I've started following along my own posts by reading at least one book by a new-to-me author I've spotlighted, and next week I'll be reviewing one of the best books I've read so far this year. Vive la France!
He's written two books featuring Fred Blake, a man who's supposedly writing a history of the World War II Normandy landings. Actually Fred is Giovanni Manzoni, an ex-Mafia boss in the FBI Witness Protection Program. He and his family are now living in Cholong-sur-Avre, Normandy-- and hoping that no one from their old home town can find them.
Only one of the books has been translated into English, Badfellas in 2010.
"Under cover of darkness, an American family moves into a villa in Cholong-sur-Avre in Normandy. Fred Blake, the father, tells everyone he is there to write a history of the Allied landings. His wife Maggie gets involved in a local charity; their teenage children enroll in the lycee. At first glance a family like any other. But Fred's real name is Giovanni Manzoni - an ex-Mafia boss who has grassed and is now part of the FBI's witness-protection program. And his record in other locations would indicate that his cover is not likely to last very long."
Benacquista is known for his black comedy, and I've added this book to my own wishlist.
The series that piqued my interest features Jean Casson, a film producer caught up in the Resistance during World War II in German-occupied Paris.
There are two Jean Casson books: The World at Night (1996) and Red Gold (1999).
"Hedonistic Parisian film producer Jean Casson thrives in Paris's active film industry, enjoying the colorful social scene, the posh restaurants and the beautiful, available women. But this world he knows so well all but disappears when Germans march into France and seize the city. At first, Casson strives merely to survive, but he's soon drawn into duty as an amateur intelligence operative and finds himself in a precarious position, buffeted by British Intelligence, resistance forces and the Gestapo. In the process, Casson discovers two powerful forces within himself: his patriotism and his consuming passion for an old lover, the beautiful actress Citrine. Furst brings this fascinating, historic Paris to life with his usual masterful use of period detail."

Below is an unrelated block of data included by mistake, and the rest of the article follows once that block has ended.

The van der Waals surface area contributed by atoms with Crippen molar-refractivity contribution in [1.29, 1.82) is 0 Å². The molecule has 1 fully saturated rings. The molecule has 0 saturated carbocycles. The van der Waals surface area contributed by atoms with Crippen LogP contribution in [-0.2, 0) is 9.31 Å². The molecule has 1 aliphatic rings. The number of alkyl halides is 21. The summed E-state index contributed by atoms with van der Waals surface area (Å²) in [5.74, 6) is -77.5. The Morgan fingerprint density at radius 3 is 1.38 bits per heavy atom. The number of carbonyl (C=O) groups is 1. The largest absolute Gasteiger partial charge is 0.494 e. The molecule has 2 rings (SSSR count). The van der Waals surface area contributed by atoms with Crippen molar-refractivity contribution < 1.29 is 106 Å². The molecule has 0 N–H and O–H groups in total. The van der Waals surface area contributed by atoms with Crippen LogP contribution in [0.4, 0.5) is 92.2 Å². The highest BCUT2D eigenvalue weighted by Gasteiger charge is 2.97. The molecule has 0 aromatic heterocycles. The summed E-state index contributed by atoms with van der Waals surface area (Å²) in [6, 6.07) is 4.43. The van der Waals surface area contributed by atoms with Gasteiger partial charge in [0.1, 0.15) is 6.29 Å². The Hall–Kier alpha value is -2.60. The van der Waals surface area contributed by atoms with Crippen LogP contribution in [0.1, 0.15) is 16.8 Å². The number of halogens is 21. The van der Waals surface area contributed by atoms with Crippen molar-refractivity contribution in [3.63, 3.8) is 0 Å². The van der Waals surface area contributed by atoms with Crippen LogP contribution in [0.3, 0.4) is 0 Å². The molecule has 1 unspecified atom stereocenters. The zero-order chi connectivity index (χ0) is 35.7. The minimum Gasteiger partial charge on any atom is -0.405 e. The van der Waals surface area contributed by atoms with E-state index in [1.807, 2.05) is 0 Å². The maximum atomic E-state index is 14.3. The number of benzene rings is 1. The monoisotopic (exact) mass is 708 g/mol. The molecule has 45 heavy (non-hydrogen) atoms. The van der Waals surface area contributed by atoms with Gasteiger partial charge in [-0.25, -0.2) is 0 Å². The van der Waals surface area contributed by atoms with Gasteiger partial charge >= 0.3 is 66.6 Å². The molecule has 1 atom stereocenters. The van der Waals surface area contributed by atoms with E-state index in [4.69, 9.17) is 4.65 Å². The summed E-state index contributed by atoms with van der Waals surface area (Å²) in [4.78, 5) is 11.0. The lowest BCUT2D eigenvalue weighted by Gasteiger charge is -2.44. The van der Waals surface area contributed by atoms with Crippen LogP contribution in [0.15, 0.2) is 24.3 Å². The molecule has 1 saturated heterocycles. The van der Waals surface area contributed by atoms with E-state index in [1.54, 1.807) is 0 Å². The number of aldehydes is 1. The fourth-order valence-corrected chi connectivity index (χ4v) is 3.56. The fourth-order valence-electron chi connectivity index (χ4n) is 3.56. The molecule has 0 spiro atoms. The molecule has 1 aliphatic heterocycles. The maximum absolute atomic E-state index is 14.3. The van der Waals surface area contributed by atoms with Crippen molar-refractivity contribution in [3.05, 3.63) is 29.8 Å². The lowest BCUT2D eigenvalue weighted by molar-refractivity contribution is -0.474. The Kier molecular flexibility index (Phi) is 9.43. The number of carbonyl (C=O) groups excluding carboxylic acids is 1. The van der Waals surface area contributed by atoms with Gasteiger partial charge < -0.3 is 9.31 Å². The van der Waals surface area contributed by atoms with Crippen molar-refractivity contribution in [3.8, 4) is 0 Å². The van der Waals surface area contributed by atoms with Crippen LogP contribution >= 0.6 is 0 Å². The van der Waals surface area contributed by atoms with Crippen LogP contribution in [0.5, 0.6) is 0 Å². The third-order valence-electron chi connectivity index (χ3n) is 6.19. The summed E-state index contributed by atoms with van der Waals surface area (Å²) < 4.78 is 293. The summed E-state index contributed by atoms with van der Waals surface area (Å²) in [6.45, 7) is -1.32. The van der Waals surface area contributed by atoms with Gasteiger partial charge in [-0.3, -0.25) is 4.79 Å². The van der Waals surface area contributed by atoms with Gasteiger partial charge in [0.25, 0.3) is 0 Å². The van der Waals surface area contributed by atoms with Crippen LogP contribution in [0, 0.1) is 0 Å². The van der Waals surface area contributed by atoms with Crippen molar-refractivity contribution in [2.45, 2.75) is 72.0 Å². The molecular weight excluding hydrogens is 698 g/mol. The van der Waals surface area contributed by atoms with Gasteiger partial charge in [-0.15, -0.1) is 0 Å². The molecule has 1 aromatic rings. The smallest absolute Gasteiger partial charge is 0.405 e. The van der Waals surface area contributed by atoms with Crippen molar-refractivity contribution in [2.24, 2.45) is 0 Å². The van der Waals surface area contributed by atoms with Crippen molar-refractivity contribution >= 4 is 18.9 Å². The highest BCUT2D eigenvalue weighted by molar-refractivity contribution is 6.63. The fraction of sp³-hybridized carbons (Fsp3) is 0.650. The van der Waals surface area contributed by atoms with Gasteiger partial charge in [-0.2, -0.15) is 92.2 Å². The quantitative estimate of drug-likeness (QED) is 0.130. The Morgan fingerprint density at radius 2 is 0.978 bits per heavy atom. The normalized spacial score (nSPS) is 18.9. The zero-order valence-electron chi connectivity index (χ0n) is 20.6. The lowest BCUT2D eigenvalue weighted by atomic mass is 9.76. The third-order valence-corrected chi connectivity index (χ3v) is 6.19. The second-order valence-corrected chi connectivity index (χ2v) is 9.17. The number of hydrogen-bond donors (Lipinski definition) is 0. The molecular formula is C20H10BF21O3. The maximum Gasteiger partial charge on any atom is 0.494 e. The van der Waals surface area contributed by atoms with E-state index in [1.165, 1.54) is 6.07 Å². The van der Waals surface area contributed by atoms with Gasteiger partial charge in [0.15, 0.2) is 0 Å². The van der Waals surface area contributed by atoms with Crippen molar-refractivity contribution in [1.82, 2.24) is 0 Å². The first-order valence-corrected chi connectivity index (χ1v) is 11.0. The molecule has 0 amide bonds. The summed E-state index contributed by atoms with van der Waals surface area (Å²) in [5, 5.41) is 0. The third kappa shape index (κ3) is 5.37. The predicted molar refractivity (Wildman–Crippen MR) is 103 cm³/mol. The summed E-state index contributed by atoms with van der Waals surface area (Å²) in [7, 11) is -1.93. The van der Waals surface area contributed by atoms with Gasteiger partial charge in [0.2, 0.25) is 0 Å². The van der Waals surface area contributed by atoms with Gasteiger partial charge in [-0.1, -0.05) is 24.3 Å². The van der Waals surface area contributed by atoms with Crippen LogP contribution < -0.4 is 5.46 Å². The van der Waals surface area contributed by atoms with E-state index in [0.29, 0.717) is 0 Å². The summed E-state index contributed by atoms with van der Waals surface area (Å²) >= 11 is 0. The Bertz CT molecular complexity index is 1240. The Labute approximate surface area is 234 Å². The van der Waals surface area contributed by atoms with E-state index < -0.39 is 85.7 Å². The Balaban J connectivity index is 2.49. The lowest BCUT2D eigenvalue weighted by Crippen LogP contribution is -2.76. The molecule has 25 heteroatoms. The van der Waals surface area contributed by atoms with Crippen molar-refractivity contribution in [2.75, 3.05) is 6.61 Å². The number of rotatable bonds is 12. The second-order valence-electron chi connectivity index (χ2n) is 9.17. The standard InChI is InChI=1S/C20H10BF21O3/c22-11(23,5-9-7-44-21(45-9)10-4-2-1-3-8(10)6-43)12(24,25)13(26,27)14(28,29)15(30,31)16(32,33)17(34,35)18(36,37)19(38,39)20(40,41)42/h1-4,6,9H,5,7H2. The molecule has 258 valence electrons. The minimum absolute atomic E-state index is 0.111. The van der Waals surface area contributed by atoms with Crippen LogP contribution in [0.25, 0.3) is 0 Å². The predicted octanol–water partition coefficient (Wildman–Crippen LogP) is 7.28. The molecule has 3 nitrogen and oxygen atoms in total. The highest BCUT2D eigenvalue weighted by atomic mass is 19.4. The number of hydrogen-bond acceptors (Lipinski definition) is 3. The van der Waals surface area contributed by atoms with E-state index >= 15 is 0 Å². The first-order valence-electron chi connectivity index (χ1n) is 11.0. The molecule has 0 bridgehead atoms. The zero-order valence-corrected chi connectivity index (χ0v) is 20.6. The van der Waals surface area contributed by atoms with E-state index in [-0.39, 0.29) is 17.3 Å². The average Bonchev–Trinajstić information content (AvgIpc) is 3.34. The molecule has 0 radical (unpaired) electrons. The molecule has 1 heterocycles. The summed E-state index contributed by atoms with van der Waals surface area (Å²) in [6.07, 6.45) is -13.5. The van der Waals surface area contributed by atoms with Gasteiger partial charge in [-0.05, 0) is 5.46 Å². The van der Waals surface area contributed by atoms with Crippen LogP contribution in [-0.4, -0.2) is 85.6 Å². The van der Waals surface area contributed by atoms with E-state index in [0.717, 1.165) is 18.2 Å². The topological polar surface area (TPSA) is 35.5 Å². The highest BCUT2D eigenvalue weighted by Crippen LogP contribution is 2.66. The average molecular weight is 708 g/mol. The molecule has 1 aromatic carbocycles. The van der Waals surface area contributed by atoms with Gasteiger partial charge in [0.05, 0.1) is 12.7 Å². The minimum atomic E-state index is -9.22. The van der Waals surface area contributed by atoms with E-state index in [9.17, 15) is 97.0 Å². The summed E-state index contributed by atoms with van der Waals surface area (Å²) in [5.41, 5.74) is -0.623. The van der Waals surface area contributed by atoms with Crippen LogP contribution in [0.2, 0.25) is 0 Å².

There are nine books in the series so far, six of which have been translated into English: Murder on the Eiffel Tower (2007), The Disappearance at Père-Lachaise (2007), The Montmartre Investigation (2008), The Assassin in the Marais (due in September 2011), The Predator of Batignolles (2010), and Strangled in Paris (due in August 2011).
"Fans of quality historicals will welcome Izner's debut, the first of a series to feature an engaging and fallible amateur sleuth. In 1889, Parisian bookseller Victor Legris finds himself in the midst of a baffling series of deaths connected with the newly opened Eiffel Tower. The victims all apparently died from bee stings, but Legris suspects foul play. His inquiry coincides with another role outside his usual occupation, as a contributor to Le Passe-partout, a new sensationalist newspaper. Almost as soon as the bookman seizes on a promising suspect, that person turns up dead as well, leaving him with a dwindling pool, which, to his chagrin, includes Le Passe-partout's attractive illustrator, an enigmatic Russian woman with whom he's become besotted. The taut pacing and vivid period detail will have readers eagerly turning the pages."
I have Murder on the Eiffel Tower waiting for me on my to-be-read shelves, and I don't think it will be long before it's off the shelf and in my hand. I certainly hope I've added a book or two to your wishlists. I know I've added to mine!
Join me next weekend when Celebrating Mysteries will have a whole new theme!